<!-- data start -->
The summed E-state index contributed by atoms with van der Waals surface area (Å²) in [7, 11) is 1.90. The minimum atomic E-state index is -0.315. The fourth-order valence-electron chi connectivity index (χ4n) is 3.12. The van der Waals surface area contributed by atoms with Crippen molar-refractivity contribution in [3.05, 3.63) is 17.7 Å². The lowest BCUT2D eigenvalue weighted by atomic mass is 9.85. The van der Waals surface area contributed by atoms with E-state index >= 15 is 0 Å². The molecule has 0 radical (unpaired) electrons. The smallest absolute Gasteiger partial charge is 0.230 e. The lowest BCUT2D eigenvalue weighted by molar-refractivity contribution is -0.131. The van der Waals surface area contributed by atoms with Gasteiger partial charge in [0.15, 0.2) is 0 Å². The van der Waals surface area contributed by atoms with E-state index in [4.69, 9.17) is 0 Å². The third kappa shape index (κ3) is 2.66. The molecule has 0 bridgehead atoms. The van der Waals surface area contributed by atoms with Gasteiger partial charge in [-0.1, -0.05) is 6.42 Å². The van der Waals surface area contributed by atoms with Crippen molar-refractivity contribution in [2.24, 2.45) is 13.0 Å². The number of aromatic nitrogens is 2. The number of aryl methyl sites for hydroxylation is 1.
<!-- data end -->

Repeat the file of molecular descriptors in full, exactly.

The summed E-state index contributed by atoms with van der Waals surface area (Å²) in [7, 11) is 1.90. The minimum atomic E-state index is -0.315. The fourth-order valence-electron chi connectivity index (χ4n) is 3.12. The van der Waals surface area contributed by atoms with Crippen molar-refractivity contribution in [3.05, 3.63) is 17.7 Å². The lowest BCUT2D eigenvalue weighted by atomic mass is 9.85. The van der Waals surface area contributed by atoms with E-state index >= 15 is 0 Å². The molecule has 0 radical (unpaired) electrons. The smallest absolute Gasteiger partial charge is 0.230 e. The lowest BCUT2D eigenvalue weighted by molar-refractivity contribution is -0.131. The van der Waals surface area contributed by atoms with Gasteiger partial charge in [0.15, 0.2) is 0 Å². The van der Waals surface area contributed by atoms with E-state index in [4.69, 9.17) is 0 Å². The third kappa shape index (κ3) is 2.66. The molecule has 0 bridgehead atoms. The van der Waals surface area contributed by atoms with Gasteiger partial charge in [-0.1, -0.05) is 6.42 Å². The van der Waals surface area contributed by atoms with Crippen molar-refractivity contribution in [2.24, 2.45) is 13.0 Å². The number of aromatic nitrogens is 2. The number of aryl methyl sites for hydroxylation is 1.